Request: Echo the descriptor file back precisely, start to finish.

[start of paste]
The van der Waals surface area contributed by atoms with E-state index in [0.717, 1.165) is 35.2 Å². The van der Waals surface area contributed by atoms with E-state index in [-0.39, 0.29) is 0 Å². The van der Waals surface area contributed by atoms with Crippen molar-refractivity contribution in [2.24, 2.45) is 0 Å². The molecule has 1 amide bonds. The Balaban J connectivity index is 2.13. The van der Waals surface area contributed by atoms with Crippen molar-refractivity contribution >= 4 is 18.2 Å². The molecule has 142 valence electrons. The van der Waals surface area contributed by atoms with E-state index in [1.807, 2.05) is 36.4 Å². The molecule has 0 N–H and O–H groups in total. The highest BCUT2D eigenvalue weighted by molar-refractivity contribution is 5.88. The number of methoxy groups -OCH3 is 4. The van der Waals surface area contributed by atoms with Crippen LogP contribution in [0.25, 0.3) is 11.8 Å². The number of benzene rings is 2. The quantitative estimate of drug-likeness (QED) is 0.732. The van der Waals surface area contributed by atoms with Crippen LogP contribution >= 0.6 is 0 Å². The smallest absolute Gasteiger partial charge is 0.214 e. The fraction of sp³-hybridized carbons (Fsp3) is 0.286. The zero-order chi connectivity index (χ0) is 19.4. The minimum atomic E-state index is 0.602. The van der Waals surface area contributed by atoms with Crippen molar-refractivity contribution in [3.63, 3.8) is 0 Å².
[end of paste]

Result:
The van der Waals surface area contributed by atoms with E-state index in [0.717, 1.165) is 35.2 Å². The van der Waals surface area contributed by atoms with E-state index in [-0.39, 0.29) is 0 Å². The van der Waals surface area contributed by atoms with Crippen molar-refractivity contribution in [2.24, 2.45) is 0 Å². The molecule has 1 amide bonds. The Balaban J connectivity index is 2.13. The van der Waals surface area contributed by atoms with Crippen molar-refractivity contribution >= 4 is 18.2 Å². The molecule has 142 valence electrons. The van der Waals surface area contributed by atoms with E-state index in [1.807, 2.05) is 36.4 Å². The molecule has 0 N–H and O–H groups in total. The highest BCUT2D eigenvalue weighted by molar-refractivity contribution is 5.88. The number of methoxy groups -OCH3 is 4. The van der Waals surface area contributed by atoms with Crippen LogP contribution in [0.25, 0.3) is 11.8 Å². The number of benzene rings is 2. The quantitative estimate of drug-likeness (QED) is 0.732. The van der Waals surface area contributed by atoms with Crippen LogP contribution >= 0.6 is 0 Å². The smallest absolute Gasteiger partial charge is 0.214 e. The fraction of sp³-hybridized carbons (Fsp3) is 0.286. The zero-order chi connectivity index (χ0) is 19.4. The minimum atomic E-state index is 0.602. The van der Waals surface area contributed by atoms with Crippen molar-refractivity contribution in [3.63, 3.8) is 0 Å².